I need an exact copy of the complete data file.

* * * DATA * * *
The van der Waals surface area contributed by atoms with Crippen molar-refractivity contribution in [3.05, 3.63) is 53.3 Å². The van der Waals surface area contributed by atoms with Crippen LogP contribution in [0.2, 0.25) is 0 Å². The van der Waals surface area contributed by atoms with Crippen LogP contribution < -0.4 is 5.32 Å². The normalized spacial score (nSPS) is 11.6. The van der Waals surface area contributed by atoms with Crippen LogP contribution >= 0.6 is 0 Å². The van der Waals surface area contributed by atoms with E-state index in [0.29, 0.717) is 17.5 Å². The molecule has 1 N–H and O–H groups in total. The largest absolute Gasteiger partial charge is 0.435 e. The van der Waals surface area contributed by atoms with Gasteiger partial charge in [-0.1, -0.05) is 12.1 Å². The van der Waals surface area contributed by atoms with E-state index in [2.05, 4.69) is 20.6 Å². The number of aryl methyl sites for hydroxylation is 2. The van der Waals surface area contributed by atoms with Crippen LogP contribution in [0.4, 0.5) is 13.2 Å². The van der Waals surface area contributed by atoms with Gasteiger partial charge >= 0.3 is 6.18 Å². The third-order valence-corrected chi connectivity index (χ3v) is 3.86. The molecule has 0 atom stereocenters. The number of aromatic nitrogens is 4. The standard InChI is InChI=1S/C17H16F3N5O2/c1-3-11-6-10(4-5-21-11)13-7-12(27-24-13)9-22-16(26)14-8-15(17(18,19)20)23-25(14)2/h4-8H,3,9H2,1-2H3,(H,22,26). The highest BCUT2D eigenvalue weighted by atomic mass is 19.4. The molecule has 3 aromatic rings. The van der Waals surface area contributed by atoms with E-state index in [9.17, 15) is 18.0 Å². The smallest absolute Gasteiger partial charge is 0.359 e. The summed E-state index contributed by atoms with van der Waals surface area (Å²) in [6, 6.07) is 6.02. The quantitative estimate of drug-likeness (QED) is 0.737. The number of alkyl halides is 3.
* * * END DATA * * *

The van der Waals surface area contributed by atoms with Crippen molar-refractivity contribution in [3.05, 3.63) is 53.3 Å². The van der Waals surface area contributed by atoms with Crippen LogP contribution in [0.2, 0.25) is 0 Å². The van der Waals surface area contributed by atoms with Crippen LogP contribution < -0.4 is 5.32 Å². The normalized spacial score (nSPS) is 11.6. The van der Waals surface area contributed by atoms with Crippen LogP contribution >= 0.6 is 0 Å². The van der Waals surface area contributed by atoms with E-state index in [0.29, 0.717) is 17.5 Å². The molecule has 1 N–H and O–H groups in total. The largest absolute Gasteiger partial charge is 0.435 e. The van der Waals surface area contributed by atoms with Gasteiger partial charge in [-0.1, -0.05) is 12.1 Å². The van der Waals surface area contributed by atoms with E-state index in [2.05, 4.69) is 20.6 Å². The number of aryl methyl sites for hydroxylation is 2. The van der Waals surface area contributed by atoms with Crippen LogP contribution in [0.4, 0.5) is 13.2 Å². The van der Waals surface area contributed by atoms with Gasteiger partial charge >= 0.3 is 6.18 Å². The third-order valence-corrected chi connectivity index (χ3v) is 3.86. The molecule has 0 atom stereocenters. The number of aromatic nitrogens is 4. The standard InChI is InChI=1S/C17H16F3N5O2/c1-3-11-6-10(4-5-21-11)13-7-12(27-24-13)9-22-16(26)14-8-15(17(18,19)20)23-25(14)2/h4-8H,3,9H2,1-2H3,(H,22,26). The highest BCUT2D eigenvalue weighted by atomic mass is 19.4. The molecule has 3 aromatic rings. The van der Waals surface area contributed by atoms with E-state index in [9.17, 15) is 18.0 Å². The smallest absolute Gasteiger partial charge is 0.359 e. The summed E-state index contributed by atoms with van der Waals surface area (Å²) in [6, 6.07) is 6.02. The quantitative estimate of drug-likeness (QED) is 0.737. The number of alkyl halides is 3.